The seemingly endless salt marsh horizon, interwoven with tidal creeks and rivers, defines a sense of place in coastal South Carolina. The aesthetic beauty and seasonal variation of the salt marsh is an economic driver for communities and a reason many residents seek to live near the coast. The recreational and wildlife viewing benefits associated with the salt marsh provide a way of life unique to coastal living.
The salt marsh provides many ecosystem services to humans. It serves as a buffer during major storm events providing flood control and stormwater conveyance. The salt marsh filters pollutants protecting water quality and sequesters carbon during photosynthesis. The salt marsh supports the local economy in commercial and recreational fisheries, tourism, and the culinary arts. Furthermore, the salt marsh ranks as one of the most biologically productive ecosystems on earth.
Natural conditions, human activities, or a combination of both can have negative impacts on the health of the salt marsh. The salt marsh may decline, leaving dead or dying patches behind. Salt marsh die-off is concerning to stakeholders, in particular, those who have invested in property near or adjacent to the afflicted area. If salt marsh decline is observed, residents can use the following guidelines to help identify the cause and potential management solutions.
Document Existing Conditions
The first step is to identify the type of vegetation present in the salt marsh. A South Carolina salt marsh is typically dominated by a monoculture of Sporobolus alterniflorus, typically referred to as Spartina, in reference to the previous scientific name Spartina alterniflora, or referred to by the common name Smooth Cordgrass. This plant can withstand the dynamic conditions created by the twice-daily ebb and flow of the tides. Spartina goes dormant in the winter months in a healthy system, it turns brown and dies back resulting in decaying plant material that forms the base of a complex food web. However, year-round die-off of Spartina is indicative of a stressed, unhealthy salt marsh.
Another dominant plant in the salt marsh is Black Needlerush (Juncus romarieanus). Needlerush occurs in areas that receive less salt water inundation due to a slightly higher elevation, a further distance from a creek bed, or located further upstream at a greater distance from the ocean. The name Needlerush refers to the sharp, needle-like points located on the top of the plant. Needlerush remains brown throughout the year and should not be confused with Spartina.
Document extent of die-off accurately; select a landmark, such as a dock piling, to define the area of salt marsh decline. Take photographs of the site consistently and refer back to photo documentation over time. If possible, measure the length and width of the area of concern every year. To identify whether the die-off may be seasonal or persist year-round, observe and record the months when the marsh is dying back.
The following are a few pollution sources that can impact your salt marsh by creating an imbalance in this critical area. If pollution sources are present, adjust behavior and management practices to reduce stress on your local salt marsh and help regain a healthy ecosystem.
Stormwater Runoff: As more humans move to the coast, factors that stress the salt marsh increase. The addition of roads, bridges, rooftops, and other impervious areas increases the amount of stormwater runoff that enters the salt marsh. Stormwater runoff carries pollutants left on land, such as excess fertilizers, sediment, pet waste, and litter, to nearby water bodies. Polluted stormwater runoff causes water quality to degrade and salt marsh health to decline. In some instances, the sheer volume of freshwater entering the salt marsh can be a form of pollution.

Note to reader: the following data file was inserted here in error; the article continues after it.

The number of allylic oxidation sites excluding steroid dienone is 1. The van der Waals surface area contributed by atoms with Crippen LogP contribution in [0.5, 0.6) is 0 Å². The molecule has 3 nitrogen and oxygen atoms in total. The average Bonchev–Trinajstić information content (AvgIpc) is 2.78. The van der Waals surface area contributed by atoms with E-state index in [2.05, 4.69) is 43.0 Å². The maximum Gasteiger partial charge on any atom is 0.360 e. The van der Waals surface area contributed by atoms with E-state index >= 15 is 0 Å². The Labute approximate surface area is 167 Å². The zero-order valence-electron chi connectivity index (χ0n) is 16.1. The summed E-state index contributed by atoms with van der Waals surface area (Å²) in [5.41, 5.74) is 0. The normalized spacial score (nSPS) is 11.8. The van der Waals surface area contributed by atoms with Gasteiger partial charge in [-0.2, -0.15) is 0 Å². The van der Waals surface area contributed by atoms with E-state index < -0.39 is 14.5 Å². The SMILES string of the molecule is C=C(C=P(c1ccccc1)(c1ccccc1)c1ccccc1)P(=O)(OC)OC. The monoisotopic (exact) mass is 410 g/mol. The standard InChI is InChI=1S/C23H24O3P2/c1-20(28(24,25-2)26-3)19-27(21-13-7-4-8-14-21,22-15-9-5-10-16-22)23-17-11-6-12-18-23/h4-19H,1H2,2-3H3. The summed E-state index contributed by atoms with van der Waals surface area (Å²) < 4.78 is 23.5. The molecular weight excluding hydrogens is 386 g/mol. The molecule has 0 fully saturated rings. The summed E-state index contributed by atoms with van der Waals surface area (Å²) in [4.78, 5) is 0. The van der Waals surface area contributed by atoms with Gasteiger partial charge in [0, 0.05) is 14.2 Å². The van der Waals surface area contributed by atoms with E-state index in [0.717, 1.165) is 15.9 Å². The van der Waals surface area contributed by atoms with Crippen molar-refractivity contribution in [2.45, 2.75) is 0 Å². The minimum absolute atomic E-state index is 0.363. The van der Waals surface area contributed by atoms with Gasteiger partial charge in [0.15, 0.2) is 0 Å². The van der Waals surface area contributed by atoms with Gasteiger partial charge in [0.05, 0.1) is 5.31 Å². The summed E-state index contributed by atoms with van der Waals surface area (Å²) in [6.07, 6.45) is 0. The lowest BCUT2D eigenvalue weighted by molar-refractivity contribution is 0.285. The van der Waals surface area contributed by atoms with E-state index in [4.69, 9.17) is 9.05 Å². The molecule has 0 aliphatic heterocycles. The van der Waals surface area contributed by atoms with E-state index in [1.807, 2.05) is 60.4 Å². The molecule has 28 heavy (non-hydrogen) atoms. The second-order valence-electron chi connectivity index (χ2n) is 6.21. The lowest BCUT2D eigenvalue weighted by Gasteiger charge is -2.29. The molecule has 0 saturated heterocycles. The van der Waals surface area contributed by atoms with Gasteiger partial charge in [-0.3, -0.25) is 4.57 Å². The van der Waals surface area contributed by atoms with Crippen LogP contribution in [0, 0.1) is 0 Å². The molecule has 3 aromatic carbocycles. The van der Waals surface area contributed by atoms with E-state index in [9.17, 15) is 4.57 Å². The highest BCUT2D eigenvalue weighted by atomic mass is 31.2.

Stormwater best management practices reduce the amount of runoff that enters the salt marsh. Practices such as rain gardens, rain barrels, vegetative buffers, and native plant landscaping can slow water down and provide an opportunity for water to infiltrate on-site. Learn more about actions you can take at Clemson’s Carolina Clear and Carolina Yards programs.
Pool Discharge: For humans, life along the salt marsh may also include a swimming pool. It is sometimes necessary to drain a swimming pool for maintenance or safety. Pool water is treated with chlorine and other chemicals and can be toxic to aquatic life if discharged improperly. Before discharge, contact your local government to learn about ordinances and recommendations; a pool professional can further assist. Before the water leaves the pool, do not add chlorine for several days to dechlorinate. Chlorine will dissipate, and test kits are available at pool supply stores to check concentrate before draining; the recommended amount is 0 mg/L. Check the pH, which should be between 6.5 and 7.5; a pH less than 5.0 or greater than 8.5 can negatively impact aquatic life. Filter cloudy water to remove suspended solids. Check local ordinances, and if allowable, drain pool slowly to avoid erosion and direct water towards a vegetated area as far away from the salt marsh as possible.
Septic Tank Systems: Coastal properties often utilize septic systems for wastewater treatment. If not properly maintained, septic systems can be a source of bacteria pollution, pose a risk to human health, and degrade water quality in nearby water bodies. Generally, septic systems should be inspected by a service professional once every one to two years and pumped, on average, every three to five years. Proper use of a septic system will help ensure it is functioning as intended; system users should be aware of what can and cannot go down the drain or toilet and implement best water efficiency practices. The drainfield is part of your septic system; identify the location on your property and, if possible, that of your neighbors. After heavy rainfall or household use, note if standing water is present in the drainfield area. Standing water may transport harmful bacteria from the septic system to unintended areas such as a nearby salt marsh. Consult a service provider to determine appropriate action. To learn more about septic system management, see Be Septic Safe.
Lawn Fertilization: The desire for the perfect lawn can lead to increased fertilizer application. When fertilizer is misused in the landscape, plants are unable to absorb the excess nutrients, and these nutrients runoff into a nearby water body. For many coastal properties, the nearby water body is a salt marsh or tidal creek. The plant community may collapse from excess nutrients in the salt marsh if conditions are sustained over several years. A soil test is a useful tool to determine the amount and type of fertilizer needed for your lawn based on its soil chemistry. Learn more at Clemson Extension’s Home and Garden Information Center, see HGIC 1652 Soil Testing.
Consider establishing a 10 to 30 foot “no fertilizer, no pesticide” buffer zone along shorelines.
Erosion: The salt marsh is a dynamic ecosystem; constant change is due to tidal flow, storm surge, wind, rain, and other forces of nature. Human actions may exacerbate erosion, a change in the salt marsh resulting in the loss of marsh, pluff mud, and land. If erosion is of concern to you, note the salt marsh’s length and width each season, or select a landmark for yearly comparison. Identify signs of erosion such as “shelfing off” in which the salt marsh transitions dramatically to the tidal creek in cliff-like formations. Understanding the extent and rate of erosion helps identify a management strategy.